Although I already had a small poster flip chart version of the song I've used for singing with the children in the past, I wanted to come up with something other than a flip chart with this being the focus song for the month. So, ivisualizing the melody of this song with rainbows and rain, it just seemed so natural to present this song with a similar visual of the sky. Since this is not a flip chart nor a poster and I've never known if there is a proper name for this type of visual I've used for some of the Primary songs, so for a lack of a better name, I just call it "Visual Imagery". I need things to have names to them. It helps put order in my life. What can I say?! Visual Imagery is basically depicting the song in a visual picture-like format. This is similar to the "Stand for the Right" I posted in February. The file for "When I Am Baptized" is below. So, I hope you like it. I do plan on converting my 11 x 17 poster flip chart into a standard flip chart if that is more up your alley. Hopefully, I will have that posted within the next couple of days.

  • Print the file on card stock for some durability (60# or better paper)
  • Print the rainbow page in a poster format onto 4 pages, cut out, butt up the edges and tape together on the backside.  See here for how to tips in a previous post. 
  • Also print and assemble the sun page in a poster format onto 4 pages like the rainbow.
  • Print the rest of the pages normally on single sheets of card stock.
  • Cut out
  • Laminate for extra durability (optional)
  • Use magnetic tape or self-adhesive magnetic strip on the back or regular ol' magnets to post on the board (although the picture shows me using magnets, I plan on using magnetic tape—didn't have time to adhere the magnetic tape yet when I took the picture)
  • I did make a couple of changes to the visual since the taking of this picture. I outlined in black the yellow text on the 3rd raindrop to help it be a little more visible and I changed out the picture of Enos praying for forgiveness to a girl praying. Since all the pictures I used of children in the raindrops were modern versions, I decided Enos might look a little out of place, so I changed him out for a modern child.
  • Did you notice that all the raindrops are in the order of the colors of the rainbow?  Cooool! Huh!

  • Bring a rain stick for an Attention Getter. You can find many ways to make them on the internet if you don't have one. Here are a few sites of different ways you can make rain sticks. Take a look here for one using a mailer tube and nails. Look here for one using a paper towel tube and aluminum foil instead of nails. And here is one using a pvc pipe and skewers. I bought a cute rainbow colored one on Amazon to use when I taught the Noah verse in "Follow the Prophet" knowing there would be other song opportunities to use it. Of course, I didn't feel I could justify buying it just for Primary, so I used the excuse knew that my grandchildren would love playing with it, so of course, that justified was the only reason for adding it to their toy stash for when they come and visit, of course, it just so happens to make it very handy to borrow it for Primary on occasion.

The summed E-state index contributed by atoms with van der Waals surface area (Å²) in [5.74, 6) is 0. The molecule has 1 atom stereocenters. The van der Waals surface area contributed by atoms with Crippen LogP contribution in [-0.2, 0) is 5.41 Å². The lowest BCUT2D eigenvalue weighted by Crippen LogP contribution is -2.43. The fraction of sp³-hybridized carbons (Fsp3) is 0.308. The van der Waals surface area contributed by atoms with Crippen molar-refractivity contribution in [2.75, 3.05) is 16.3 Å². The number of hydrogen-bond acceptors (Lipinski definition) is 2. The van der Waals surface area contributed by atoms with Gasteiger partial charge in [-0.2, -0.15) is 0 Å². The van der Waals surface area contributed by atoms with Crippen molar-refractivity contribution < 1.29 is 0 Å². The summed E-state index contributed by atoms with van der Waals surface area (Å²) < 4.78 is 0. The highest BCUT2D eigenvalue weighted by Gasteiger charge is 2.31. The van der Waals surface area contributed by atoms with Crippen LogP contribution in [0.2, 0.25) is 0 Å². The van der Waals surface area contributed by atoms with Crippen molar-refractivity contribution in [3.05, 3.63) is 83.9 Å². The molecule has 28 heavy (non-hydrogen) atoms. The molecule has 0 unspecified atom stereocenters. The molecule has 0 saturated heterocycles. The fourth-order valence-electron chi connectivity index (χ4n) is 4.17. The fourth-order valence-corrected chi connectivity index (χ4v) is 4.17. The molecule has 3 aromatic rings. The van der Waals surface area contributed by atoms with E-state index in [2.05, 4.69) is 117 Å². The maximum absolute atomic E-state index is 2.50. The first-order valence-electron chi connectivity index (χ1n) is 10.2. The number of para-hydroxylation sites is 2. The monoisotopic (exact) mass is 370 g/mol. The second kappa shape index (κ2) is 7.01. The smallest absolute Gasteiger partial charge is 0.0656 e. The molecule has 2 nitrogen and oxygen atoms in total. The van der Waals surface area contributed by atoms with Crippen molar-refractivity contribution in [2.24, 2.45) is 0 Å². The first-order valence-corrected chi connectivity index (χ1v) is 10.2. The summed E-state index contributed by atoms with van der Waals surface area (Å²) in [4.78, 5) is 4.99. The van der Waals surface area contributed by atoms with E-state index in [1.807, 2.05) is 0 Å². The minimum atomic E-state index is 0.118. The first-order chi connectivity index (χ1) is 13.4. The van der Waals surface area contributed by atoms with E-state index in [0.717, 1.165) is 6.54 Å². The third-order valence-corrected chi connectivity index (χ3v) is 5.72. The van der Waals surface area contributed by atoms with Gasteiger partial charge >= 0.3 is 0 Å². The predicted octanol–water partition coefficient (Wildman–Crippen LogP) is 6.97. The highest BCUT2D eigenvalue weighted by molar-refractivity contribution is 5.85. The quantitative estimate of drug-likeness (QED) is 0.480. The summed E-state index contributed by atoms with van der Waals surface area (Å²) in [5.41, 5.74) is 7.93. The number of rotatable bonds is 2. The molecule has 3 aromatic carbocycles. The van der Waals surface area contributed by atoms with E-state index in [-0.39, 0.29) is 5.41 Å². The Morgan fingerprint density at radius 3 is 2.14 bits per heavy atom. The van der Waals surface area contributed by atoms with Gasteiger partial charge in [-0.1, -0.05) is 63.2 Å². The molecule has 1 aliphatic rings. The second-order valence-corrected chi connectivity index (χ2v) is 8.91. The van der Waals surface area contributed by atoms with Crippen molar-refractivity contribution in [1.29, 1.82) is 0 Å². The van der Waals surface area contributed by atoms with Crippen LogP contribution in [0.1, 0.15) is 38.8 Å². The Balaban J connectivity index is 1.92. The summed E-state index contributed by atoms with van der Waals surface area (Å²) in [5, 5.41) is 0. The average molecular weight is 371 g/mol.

• Let the children take turns using the rain stick while the Primary sings.
  • Describe an experience of seeing a beautiful rainbow you saw after a rainstorm and how it made you feel or ask the children if they have seen and or like rainbows. Discuss how fresh and clean everything seems to be after it has rained and how beautiful it is when the sun comes out and reveals a glorious rainbow.
  • Post the rainbow on the board.
  • Ask the children to draw a rainbow with their arm starting at one side of their body and going over their head to the other side in an arch-like motion.
  • Ask the children to show you how to do raindrops with their hands.
  • Ask them to listen to you sing this song to see if they can "hear" a part of the song that sounds like a rainbow that goes up and over and down and to make a rainbow with their arm each time they hear a rainbow in the music.
    • You could also ask them how many times they hear the rainbow. [2]
  • Ask them to also listen for the part of the song that sounds like raindrops and to make raindrop actions when they hear that part.
  • As you teach each part of the song: